New US demands on European postal services
According to a publication in the Austrian e-zine Futurezone the USA have demanded extensive advance information from European postal services about packages before they are being shipped to the United States. The US border control system US-VISIT is already being fed with data about airline passengers before they enter the territory, but must now be extended with information about the origin and destination of all packages.
The federal German data protection authority Peter Schaar and chair of the workinggroup of European data protectioners has issued a fierce protest and told Futurezone: “I hold this proposal for highly problematic and have serious doubts about the admissibility of this data transfer.” In a later statement to the German newschannel N24 Schaar added: “These data are subject to the postal secret, and may not be handed over to the German law enforcement. (…) The US must get used to the fact that their laws only apply to their own territory, and cannot oblige German companies on German territories.”
If the plan is executed, the US will have an information lead of several days over the intended recipient of the package, and will be able to check the information against several databases to detect possible terrorists, and intercept suspect deliveries.
Data about transatlantic airline passengers already have to be transferred in advance to US Customs, at least 15 minutes before departure. A PNR-record may contain 34 different items about a passenger, including name, address and credit card details. This agreement to transfer was signed by the Commission on 28 May 2004, in spite of massive and repeated protests from the European Parliament. The MEPs have now resorted to a final means of power, and have filed a legal complaint against the decision with the European Court of Justice.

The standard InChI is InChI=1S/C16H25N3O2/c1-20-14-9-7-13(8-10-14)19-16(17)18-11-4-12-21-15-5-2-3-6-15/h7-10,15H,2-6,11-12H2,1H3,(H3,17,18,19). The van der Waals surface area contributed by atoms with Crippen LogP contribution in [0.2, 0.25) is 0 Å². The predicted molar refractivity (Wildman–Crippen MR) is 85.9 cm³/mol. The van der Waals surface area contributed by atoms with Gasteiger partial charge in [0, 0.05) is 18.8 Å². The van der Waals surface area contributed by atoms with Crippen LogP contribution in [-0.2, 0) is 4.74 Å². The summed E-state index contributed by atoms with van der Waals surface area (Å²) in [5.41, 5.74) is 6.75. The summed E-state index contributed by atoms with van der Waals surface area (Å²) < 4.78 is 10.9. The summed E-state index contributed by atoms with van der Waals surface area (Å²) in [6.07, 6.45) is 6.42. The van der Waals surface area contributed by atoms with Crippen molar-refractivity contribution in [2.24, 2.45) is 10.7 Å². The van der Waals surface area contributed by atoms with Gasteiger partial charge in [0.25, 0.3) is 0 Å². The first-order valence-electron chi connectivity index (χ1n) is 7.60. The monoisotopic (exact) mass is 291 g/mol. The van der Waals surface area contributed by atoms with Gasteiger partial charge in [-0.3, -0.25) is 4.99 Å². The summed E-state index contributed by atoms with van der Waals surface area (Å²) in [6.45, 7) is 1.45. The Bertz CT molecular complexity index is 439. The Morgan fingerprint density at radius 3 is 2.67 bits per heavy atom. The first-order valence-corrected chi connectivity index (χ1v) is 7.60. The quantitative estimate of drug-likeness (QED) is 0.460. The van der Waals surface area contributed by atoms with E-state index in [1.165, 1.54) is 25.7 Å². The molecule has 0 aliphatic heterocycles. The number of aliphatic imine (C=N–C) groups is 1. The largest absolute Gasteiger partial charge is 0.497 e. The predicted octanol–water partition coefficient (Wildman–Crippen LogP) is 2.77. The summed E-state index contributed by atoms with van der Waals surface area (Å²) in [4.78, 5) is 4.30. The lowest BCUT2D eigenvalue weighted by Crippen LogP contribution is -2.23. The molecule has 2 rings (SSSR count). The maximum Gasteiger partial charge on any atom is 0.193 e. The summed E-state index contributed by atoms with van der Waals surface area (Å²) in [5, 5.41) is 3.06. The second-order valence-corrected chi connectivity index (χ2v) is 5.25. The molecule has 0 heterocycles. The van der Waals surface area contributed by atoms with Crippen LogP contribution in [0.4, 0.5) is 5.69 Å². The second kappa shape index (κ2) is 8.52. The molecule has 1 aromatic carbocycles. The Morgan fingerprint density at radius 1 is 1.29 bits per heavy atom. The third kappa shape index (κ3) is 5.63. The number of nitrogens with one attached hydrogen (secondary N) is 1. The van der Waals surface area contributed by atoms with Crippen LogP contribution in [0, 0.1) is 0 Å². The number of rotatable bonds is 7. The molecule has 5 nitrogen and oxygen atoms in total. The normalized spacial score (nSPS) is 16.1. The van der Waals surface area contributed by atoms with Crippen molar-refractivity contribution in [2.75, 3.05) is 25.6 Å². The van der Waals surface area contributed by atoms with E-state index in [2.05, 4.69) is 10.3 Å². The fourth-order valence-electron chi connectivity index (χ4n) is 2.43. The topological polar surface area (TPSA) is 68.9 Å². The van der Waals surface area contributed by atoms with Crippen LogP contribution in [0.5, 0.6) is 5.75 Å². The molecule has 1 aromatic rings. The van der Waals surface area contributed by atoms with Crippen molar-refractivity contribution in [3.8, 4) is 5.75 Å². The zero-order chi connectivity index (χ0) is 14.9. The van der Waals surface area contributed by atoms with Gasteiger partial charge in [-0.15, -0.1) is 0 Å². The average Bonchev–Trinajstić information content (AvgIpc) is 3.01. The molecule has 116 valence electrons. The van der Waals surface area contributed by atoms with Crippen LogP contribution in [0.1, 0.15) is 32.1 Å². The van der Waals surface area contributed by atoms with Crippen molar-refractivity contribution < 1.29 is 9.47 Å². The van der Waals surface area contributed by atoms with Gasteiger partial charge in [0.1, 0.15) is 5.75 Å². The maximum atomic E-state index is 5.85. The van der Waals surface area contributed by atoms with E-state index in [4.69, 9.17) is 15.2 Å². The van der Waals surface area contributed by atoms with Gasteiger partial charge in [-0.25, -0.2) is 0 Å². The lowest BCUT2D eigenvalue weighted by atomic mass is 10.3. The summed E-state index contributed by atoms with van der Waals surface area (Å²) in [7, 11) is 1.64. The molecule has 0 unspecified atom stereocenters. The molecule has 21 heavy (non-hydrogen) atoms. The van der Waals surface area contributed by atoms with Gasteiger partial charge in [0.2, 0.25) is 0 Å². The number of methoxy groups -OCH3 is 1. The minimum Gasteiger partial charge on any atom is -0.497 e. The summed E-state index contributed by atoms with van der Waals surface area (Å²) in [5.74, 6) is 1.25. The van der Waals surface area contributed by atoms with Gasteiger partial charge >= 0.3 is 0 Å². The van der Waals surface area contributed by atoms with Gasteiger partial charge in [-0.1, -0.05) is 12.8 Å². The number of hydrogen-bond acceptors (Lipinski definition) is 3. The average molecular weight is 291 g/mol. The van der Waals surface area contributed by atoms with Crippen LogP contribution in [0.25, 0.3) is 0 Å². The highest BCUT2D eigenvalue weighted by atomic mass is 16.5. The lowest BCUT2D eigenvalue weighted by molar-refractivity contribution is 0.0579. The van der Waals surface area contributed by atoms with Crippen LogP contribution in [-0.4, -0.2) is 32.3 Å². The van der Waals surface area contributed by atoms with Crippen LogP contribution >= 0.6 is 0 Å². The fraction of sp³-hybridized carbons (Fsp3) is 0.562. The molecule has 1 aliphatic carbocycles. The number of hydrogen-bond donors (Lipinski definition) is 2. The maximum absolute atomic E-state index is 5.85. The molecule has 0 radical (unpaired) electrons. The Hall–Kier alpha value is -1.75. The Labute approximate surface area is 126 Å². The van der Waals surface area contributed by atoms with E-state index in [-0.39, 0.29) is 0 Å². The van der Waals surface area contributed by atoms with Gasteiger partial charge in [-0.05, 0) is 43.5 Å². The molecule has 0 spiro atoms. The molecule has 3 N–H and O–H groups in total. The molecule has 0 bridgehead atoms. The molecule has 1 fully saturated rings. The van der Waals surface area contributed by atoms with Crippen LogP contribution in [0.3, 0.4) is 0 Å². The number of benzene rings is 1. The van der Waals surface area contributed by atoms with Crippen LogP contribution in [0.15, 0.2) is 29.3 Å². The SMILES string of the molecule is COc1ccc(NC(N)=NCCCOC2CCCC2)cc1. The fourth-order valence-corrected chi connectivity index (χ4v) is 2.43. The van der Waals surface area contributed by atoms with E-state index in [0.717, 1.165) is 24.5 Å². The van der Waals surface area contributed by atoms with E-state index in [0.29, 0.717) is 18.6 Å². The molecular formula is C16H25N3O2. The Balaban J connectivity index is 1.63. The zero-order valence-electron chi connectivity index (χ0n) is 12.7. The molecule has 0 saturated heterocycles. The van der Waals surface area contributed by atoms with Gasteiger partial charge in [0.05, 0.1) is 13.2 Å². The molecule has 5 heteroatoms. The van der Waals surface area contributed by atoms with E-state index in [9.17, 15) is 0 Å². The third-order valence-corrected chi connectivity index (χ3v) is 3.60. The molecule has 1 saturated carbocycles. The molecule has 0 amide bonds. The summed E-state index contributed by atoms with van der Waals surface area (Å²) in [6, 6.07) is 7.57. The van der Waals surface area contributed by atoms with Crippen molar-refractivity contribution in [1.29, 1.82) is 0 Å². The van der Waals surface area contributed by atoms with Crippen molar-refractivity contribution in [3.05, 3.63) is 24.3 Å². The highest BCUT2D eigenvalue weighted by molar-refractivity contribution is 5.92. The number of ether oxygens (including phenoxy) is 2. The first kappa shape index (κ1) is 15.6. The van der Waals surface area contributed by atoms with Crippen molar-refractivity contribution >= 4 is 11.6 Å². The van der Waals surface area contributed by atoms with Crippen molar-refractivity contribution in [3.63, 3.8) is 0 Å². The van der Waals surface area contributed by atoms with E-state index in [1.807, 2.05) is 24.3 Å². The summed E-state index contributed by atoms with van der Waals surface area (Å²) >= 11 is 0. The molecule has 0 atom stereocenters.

Before this decision, airlines used to fax the passenger-list to US Customs shortly before departure. It is likely, according to Futurezone, that the postal services will have to follow a similar procedure; scan all address fields and collate them in an electronic document for transfer to the US.
Schaar told Futurezone the European Data protection authorities will debate about this new demand in September. He considers it as a problem with far reaching implications, and fears that the US will demand similar data about all postal traffic, including letters.
‘USA fordern Paket-Verkehrsdaten’ (in German, 12.08.2004)
‘Das glaeserne Paeckchen’ (in German, 16.08.2004)
European Parliament asks Court of Justice to annul EU-US passenger data